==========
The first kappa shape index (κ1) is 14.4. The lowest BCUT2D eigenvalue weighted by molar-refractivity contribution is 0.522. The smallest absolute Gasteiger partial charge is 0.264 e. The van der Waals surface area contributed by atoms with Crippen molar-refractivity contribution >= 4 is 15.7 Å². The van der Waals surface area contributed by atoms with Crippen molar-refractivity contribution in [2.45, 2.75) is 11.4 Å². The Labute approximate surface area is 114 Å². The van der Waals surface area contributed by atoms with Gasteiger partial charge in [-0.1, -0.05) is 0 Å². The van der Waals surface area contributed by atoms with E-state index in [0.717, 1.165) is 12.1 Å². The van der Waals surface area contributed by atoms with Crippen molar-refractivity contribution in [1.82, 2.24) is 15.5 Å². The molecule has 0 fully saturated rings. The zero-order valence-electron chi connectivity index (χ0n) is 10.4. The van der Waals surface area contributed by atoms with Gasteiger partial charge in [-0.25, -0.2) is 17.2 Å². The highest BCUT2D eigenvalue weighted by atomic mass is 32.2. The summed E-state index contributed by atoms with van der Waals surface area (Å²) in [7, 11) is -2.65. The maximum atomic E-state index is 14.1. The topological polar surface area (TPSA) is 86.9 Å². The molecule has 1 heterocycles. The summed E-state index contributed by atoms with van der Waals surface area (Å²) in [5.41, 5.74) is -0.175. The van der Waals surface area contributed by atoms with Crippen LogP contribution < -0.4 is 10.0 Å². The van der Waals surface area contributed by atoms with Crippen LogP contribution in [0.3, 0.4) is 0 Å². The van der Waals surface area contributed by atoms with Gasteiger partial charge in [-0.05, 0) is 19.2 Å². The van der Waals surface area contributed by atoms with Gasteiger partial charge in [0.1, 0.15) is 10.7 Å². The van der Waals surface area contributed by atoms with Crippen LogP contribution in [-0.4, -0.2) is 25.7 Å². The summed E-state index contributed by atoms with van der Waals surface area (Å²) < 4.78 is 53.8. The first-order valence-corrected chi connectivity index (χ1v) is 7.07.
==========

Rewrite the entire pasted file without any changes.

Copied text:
The first kappa shape index (κ1) is 14.4. The lowest BCUT2D eigenvalue weighted by molar-refractivity contribution is 0.522. The smallest absolute Gasteiger partial charge is 0.264 e. The van der Waals surface area contributed by atoms with Crippen molar-refractivity contribution >= 4 is 15.7 Å². The van der Waals surface area contributed by atoms with Crippen molar-refractivity contribution in [2.45, 2.75) is 11.4 Å². The Labute approximate surface area is 114 Å². The van der Waals surface area contributed by atoms with Gasteiger partial charge in [-0.1, -0.05) is 0 Å². The van der Waals surface area contributed by atoms with E-state index in [0.717, 1.165) is 12.1 Å². The van der Waals surface area contributed by atoms with Crippen molar-refractivity contribution in [1.82, 2.24) is 15.5 Å². The molecule has 0 fully saturated rings. The zero-order valence-electron chi connectivity index (χ0n) is 10.4. The van der Waals surface area contributed by atoms with Gasteiger partial charge in [-0.25, -0.2) is 17.2 Å². The highest BCUT2D eigenvalue weighted by atomic mass is 32.2. The summed E-state index contributed by atoms with van der Waals surface area (Å²) in [7, 11) is -2.65. The maximum atomic E-state index is 14.1. The topological polar surface area (TPSA) is 86.9 Å². The molecule has 1 heterocycles. The summed E-state index contributed by atoms with van der Waals surface area (Å²) in [5.41, 5.74) is -0.175. The van der Waals surface area contributed by atoms with Crippen LogP contribution < -0.4 is 10.0 Å². The van der Waals surface area contributed by atoms with Crippen LogP contribution in [0.3, 0.4) is 0 Å². The van der Waals surface area contributed by atoms with Gasteiger partial charge in [-0.05, 0) is 19.2 Å². The van der Waals surface area contributed by atoms with Gasteiger partial charge in [0.1, 0.15) is 10.7 Å². The van der Waals surface area contributed by atoms with Crippen LogP contribution in [-0.4, -0.2) is 25.7 Å². The summed E-state index contributed by atoms with van der Waals surface area (Å²) < 4.78 is 53.8. The first-order valence-corrected chi connectivity index (χ1v) is 7.07.